I’ve worked in both the public and private sectors for over 20 years. For the past 8 years, I’ve worked as an organizational consultant and staff trainer for nonprofit and governmental agencies that provide workforce development, employment and job training services. My clients have included the U.S Department of Labor, Job Corps, Goodwill Industries International, State and county agencies in Pennsylvania, Texas and New Jersey and numerous community-based organizations.
Through my work I have learned a lot about the many challenges nonprofits face and the many opportunities that are available to them. I have seen the ways in which nonprofits soar and the ways in which they can shoot themselves in the foot. Repeatedly. And still not realize they’re doing it.
While I’ve had opportunities to return to the for-profit world, I find myself mysteriously bound to working with nonprofits. I’m passionate in my belief that we need more organizations that focus on doing good in the world, rather than on making money. I’m equally passionate in believing that there’s a lot to be done to make nonprofits more effective in meeting their missions.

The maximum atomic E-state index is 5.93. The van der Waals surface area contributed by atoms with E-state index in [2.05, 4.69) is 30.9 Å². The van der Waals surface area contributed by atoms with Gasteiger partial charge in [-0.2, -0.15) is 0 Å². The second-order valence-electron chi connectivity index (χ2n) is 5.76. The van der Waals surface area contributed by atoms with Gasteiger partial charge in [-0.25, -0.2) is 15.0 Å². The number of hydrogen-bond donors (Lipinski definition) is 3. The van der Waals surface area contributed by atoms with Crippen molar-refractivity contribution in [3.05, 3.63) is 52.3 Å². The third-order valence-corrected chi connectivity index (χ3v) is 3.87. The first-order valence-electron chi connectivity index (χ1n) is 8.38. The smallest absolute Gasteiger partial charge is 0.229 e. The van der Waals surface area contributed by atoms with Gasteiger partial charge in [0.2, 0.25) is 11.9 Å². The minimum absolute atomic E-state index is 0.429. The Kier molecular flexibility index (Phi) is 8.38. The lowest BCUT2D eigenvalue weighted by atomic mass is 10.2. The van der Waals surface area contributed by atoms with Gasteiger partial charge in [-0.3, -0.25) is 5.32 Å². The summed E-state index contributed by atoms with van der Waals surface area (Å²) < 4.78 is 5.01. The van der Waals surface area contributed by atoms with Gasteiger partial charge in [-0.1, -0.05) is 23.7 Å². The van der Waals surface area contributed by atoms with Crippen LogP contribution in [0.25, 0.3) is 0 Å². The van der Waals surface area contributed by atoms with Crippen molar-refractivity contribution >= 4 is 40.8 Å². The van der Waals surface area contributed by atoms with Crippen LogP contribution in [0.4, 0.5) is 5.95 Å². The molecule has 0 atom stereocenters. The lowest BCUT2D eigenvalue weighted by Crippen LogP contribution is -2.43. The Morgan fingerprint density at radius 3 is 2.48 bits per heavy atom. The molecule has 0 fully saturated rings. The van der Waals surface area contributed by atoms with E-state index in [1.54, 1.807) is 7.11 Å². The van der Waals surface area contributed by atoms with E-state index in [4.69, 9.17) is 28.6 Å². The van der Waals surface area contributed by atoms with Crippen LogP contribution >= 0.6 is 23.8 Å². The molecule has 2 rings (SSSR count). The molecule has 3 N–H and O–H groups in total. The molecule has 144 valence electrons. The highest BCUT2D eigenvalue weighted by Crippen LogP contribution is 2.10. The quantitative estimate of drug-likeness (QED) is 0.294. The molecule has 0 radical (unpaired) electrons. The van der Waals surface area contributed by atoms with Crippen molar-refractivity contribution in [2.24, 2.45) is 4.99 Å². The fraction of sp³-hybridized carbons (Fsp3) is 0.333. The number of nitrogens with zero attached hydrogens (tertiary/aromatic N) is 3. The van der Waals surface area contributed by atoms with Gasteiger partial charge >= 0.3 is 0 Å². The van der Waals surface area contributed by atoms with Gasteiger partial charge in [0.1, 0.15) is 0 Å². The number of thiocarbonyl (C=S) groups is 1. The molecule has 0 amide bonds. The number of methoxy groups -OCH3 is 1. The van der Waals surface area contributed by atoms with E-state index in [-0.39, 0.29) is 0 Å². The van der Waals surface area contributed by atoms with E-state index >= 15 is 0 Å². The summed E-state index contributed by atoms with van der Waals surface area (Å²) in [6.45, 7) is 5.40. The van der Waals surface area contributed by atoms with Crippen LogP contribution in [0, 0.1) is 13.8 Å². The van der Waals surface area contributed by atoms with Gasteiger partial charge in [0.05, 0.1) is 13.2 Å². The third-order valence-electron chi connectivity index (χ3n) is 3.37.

In the past few years, with the growth of inexpensive, easy-to-use web-based and multimedia technologies, I’ve seen even greater opportunities to expand this collective learning. I’ve always been something of an early adopter when it comes to multimedia—I’ve had e-mail since 1995 and was doing web-based audio broadcasts in 1999—so I’m always on the lookout for how technology and the Internet are changing what we do.
The times we are living in now feel like a Golden Age of opportunity for nonprofits to me. We are on the cusp of greatness, I think, if we can only learn how to harness the tech and marry it with best practices to create something really amazing. We have huge potential here and I’m excited to see where the journey will take us.